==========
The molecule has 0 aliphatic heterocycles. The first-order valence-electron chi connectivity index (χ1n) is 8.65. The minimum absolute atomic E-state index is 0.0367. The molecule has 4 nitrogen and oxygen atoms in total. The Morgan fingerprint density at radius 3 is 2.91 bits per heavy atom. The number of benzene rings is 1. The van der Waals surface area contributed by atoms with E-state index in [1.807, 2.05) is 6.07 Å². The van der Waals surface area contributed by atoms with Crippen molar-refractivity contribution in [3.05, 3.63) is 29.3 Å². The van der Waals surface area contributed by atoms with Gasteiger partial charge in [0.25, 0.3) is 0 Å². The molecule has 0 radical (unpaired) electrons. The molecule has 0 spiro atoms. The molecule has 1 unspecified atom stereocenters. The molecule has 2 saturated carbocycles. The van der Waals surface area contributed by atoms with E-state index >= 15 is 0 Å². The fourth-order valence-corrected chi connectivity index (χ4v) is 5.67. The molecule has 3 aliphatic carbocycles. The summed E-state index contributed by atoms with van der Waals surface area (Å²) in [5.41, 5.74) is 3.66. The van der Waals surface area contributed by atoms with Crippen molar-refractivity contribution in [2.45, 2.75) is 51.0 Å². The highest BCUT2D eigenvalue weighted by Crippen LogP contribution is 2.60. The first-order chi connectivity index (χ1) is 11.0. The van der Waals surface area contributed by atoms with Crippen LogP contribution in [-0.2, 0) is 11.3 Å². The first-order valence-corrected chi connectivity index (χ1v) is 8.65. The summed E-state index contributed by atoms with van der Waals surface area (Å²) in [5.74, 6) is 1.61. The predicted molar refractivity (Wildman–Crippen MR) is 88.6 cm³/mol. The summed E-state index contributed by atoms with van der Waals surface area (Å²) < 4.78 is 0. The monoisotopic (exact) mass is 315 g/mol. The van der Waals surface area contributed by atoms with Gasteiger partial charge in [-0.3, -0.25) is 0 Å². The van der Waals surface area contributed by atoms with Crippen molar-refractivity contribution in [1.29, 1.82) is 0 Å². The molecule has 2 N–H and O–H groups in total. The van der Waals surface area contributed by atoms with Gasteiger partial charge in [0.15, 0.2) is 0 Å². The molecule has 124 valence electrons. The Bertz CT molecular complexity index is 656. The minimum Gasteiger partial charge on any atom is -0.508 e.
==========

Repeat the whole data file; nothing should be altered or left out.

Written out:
The molecule has 0 aliphatic heterocycles. The first-order valence-electron chi connectivity index (χ1n) is 8.65. The minimum absolute atomic E-state index is 0.0367. The molecule has 4 nitrogen and oxygen atoms in total. The Morgan fingerprint density at radius 3 is 2.91 bits per heavy atom. The number of benzene rings is 1. The van der Waals surface area contributed by atoms with E-state index in [1.807, 2.05) is 6.07 Å². The van der Waals surface area contributed by atoms with Crippen molar-refractivity contribution in [3.05, 3.63) is 29.3 Å². The van der Waals surface area contributed by atoms with Gasteiger partial charge in [0.25, 0.3) is 0 Å². The molecule has 0 radical (unpaired) electrons. The molecule has 0 spiro atoms. The molecule has 1 unspecified atom stereocenters. The molecule has 2 saturated carbocycles. The van der Waals surface area contributed by atoms with E-state index >= 15 is 0 Å². The fourth-order valence-corrected chi connectivity index (χ4v) is 5.67. The molecule has 3 aliphatic carbocycles. The summed E-state index contributed by atoms with van der Waals surface area (Å²) in [5.41, 5.74) is 3.66. The van der Waals surface area contributed by atoms with Crippen molar-refractivity contribution in [2.45, 2.75) is 51.0 Å². The highest BCUT2D eigenvalue weighted by Crippen LogP contribution is 2.60. The first-order chi connectivity index (χ1) is 11.0. The van der Waals surface area contributed by atoms with Crippen LogP contribution in [-0.2, 0) is 11.3 Å². The first-order valence-corrected chi connectivity index (χ1v) is 8.65. The summed E-state index contributed by atoms with van der Waals surface area (Å²) in [5.74, 6) is 1.61. The predicted molar refractivity (Wildman–Crippen MR) is 88.6 cm³/mol. The summed E-state index contributed by atoms with van der Waals surface area (Å²) < 4.78 is 0. The monoisotopic (exact) mass is 315 g/mol. The van der Waals surface area contributed by atoms with Gasteiger partial charge in [-0.3, -0.25) is 0 Å². The van der Waals surface area contributed by atoms with Crippen molar-refractivity contribution in [1.29, 1.82) is 0 Å². The molecule has 2 N–H and O–H groups in total. The van der Waals surface area contributed by atoms with Gasteiger partial charge in [0.15, 0.2) is 0 Å². The molecule has 124 valence electrons. The Bertz CT molecular complexity index is 656. The minimum Gasteiger partial charge on any atom is -0.508 e.